Skip to content

Patterson v. State, 146 A.3d 496 (Md. Ct. Spec. App. 2016)

Case (cite)
Patterson v. State, 146 A.3d 496 (Md. Ct. Spec. App. 2016)
Type of proceeding
Type of claim
Type of claim (second claim)
Expert evidence ruling reversing or affirming on appeal:
What was the ruling?
Correct to Admit
Type of evidence at issue:
Firearms identification
Defense or Prosecution Expert
Name of expert(s) who were the subject of the ruling
Joseph Williamson
Summary of reasons for ruling
Defendant argues that the court erred in allowing the expert to testify that the bullets were fired from his gun to the exlusion of all other guns in the world and denying his petition for a writ of actual innocence based on new evidence in the form of studies and literature showing the limitations of firearms identification. The court holds that firearms identification has been upheld by this court as recently as 2010 as satisfying the Frye-Reed Standard. The court says that if it is accepted in 2016, it "is inconceivable" that it would have led to a different result in defendant's 1993 trial and that the expert's testimony may have been limited but would not have been excluded.
The jurisdiction’s standard for expert admissibility at the time – list all that apply: (Frye), (Daubert), (Post-2000 Rule 702), (Other)
Second standard
Did lower court hold a hearing
Names of prosecution expert(s) two testified at hearing
Names of defense expert(s) who testified at hearing (or None).
Discussion of 2009 NAS Report (NAS2009)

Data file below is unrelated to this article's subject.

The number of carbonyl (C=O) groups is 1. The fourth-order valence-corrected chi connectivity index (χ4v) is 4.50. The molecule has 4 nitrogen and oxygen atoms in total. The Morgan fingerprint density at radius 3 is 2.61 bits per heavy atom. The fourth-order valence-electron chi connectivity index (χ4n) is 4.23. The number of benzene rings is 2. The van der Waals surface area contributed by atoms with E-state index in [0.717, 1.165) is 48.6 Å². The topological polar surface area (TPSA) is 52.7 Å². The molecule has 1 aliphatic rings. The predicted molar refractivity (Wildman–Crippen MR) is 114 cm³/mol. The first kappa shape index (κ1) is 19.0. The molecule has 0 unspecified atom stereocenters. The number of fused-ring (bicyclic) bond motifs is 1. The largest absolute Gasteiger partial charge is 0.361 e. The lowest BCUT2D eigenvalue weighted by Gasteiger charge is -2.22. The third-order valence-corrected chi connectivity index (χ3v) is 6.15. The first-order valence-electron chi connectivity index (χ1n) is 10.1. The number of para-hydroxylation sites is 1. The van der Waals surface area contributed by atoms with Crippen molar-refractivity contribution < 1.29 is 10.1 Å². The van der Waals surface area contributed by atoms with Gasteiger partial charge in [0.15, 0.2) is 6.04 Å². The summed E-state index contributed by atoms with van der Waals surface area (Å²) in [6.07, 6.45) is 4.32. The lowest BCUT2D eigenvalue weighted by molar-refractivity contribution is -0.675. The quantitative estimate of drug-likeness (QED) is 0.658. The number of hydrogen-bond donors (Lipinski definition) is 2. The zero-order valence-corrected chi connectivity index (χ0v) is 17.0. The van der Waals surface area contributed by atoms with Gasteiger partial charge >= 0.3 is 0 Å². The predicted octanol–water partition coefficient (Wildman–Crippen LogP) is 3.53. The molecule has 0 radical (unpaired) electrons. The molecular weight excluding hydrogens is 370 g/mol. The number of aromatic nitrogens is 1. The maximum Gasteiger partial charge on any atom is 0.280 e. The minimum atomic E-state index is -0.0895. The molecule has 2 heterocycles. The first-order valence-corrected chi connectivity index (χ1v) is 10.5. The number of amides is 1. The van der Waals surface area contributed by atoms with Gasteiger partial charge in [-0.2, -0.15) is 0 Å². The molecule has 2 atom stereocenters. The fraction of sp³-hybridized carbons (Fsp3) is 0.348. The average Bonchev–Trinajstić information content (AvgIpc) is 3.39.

Discussion of 2016 PCAST report (PCAST)
Discussion of error rates / reliability
Frye Ruling
Limiting testimony ruling
Language imposed by court to limit testimony
Ruling based in prior precedent / judicial notice
Daubert ruling emphasizing – which factors – (list 1-5)
Ruling on qualifications of expert
Ruling on 702(a) – the expert will help / assist the jury
Ruling on 702(b) – the testimony is based on sufficient facts or data
Ruling on 702(c) – the testimony is the product of reliable principles and methods
Ruling on 702(d) – reliable application of principles and methods to the facts of the case


“If it was not an abuse of discretion for a circuit court to conclude that an expert’s lies failed to overcome other compelling evidence of guilt, then it could not be an abuse of discretion to conclude, as the circuit court did in this case, that an expert’s undue emphasis on the certainty of his conclusions did not overcome the other compelling evidence of Patterson’s guilt, including the inculpatory testimony that the expert could properly have given”